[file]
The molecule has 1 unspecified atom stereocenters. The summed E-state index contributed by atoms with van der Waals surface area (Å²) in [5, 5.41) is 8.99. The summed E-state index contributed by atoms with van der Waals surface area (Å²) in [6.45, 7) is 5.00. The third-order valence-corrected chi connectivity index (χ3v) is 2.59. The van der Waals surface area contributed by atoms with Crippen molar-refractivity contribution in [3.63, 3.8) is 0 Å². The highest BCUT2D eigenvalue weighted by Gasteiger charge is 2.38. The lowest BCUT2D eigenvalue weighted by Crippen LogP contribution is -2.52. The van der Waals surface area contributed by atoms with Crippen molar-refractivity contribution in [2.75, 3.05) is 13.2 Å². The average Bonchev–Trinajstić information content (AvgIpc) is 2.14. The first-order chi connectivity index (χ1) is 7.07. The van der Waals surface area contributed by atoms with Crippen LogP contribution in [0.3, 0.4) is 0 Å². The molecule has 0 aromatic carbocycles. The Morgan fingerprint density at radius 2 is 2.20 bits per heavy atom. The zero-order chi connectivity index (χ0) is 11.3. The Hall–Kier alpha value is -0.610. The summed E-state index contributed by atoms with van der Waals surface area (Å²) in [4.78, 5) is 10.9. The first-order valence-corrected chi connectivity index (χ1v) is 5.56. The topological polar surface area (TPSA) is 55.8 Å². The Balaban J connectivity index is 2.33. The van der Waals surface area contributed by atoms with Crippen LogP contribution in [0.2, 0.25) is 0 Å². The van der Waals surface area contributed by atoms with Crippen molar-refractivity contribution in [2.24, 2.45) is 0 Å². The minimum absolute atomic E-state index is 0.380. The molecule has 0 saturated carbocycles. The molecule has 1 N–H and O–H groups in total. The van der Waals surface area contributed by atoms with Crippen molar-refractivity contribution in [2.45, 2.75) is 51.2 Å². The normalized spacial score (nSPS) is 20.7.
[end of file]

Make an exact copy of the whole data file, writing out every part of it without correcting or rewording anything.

The molecule has 1 unspecified atom stereocenters. The summed E-state index contributed by atoms with van der Waals surface area (Å²) in [5, 5.41) is 8.99. The summed E-state index contributed by atoms with van der Waals surface area (Å²) in [6.45, 7) is 5.00. The third-order valence-corrected chi connectivity index (χ3v) is 2.59. The van der Waals surface area contributed by atoms with Crippen molar-refractivity contribution in [3.63, 3.8) is 0 Å². The highest BCUT2D eigenvalue weighted by Gasteiger charge is 2.38. The lowest BCUT2D eigenvalue weighted by Crippen LogP contribution is -2.52. The van der Waals surface area contributed by atoms with Crippen molar-refractivity contribution in [2.75, 3.05) is 13.2 Å². The average Bonchev–Trinajstić information content (AvgIpc) is 2.14. The first-order chi connectivity index (χ1) is 7.07. The van der Waals surface area contributed by atoms with Crippen LogP contribution in [0.3, 0.4) is 0 Å². The molecule has 0 aromatic carbocycles. The Morgan fingerprint density at radius 2 is 2.20 bits per heavy atom. The zero-order chi connectivity index (χ0) is 11.3. The Hall–Kier alpha value is -0.610. The summed E-state index contributed by atoms with van der Waals surface area (Å²) in [4.78, 5) is 10.9. The first-order valence-corrected chi connectivity index (χ1v) is 5.56. The topological polar surface area (TPSA) is 55.8 Å². The Balaban J connectivity index is 2.33. The van der Waals surface area contributed by atoms with Crippen LogP contribution in [0.2, 0.25) is 0 Å². The van der Waals surface area contributed by atoms with Crippen molar-refractivity contribution in [2.24, 2.45) is 0 Å². The minimum absolute atomic E-state index is 0.380. The molecule has 0 saturated carbocycles. The molecule has 1 N–H and O–H groups in total. The van der Waals surface area contributed by atoms with Crippen molar-refractivity contribution in [2.45, 2.75) is 51.2 Å². The normalized spacial score (nSPS) is 20.7.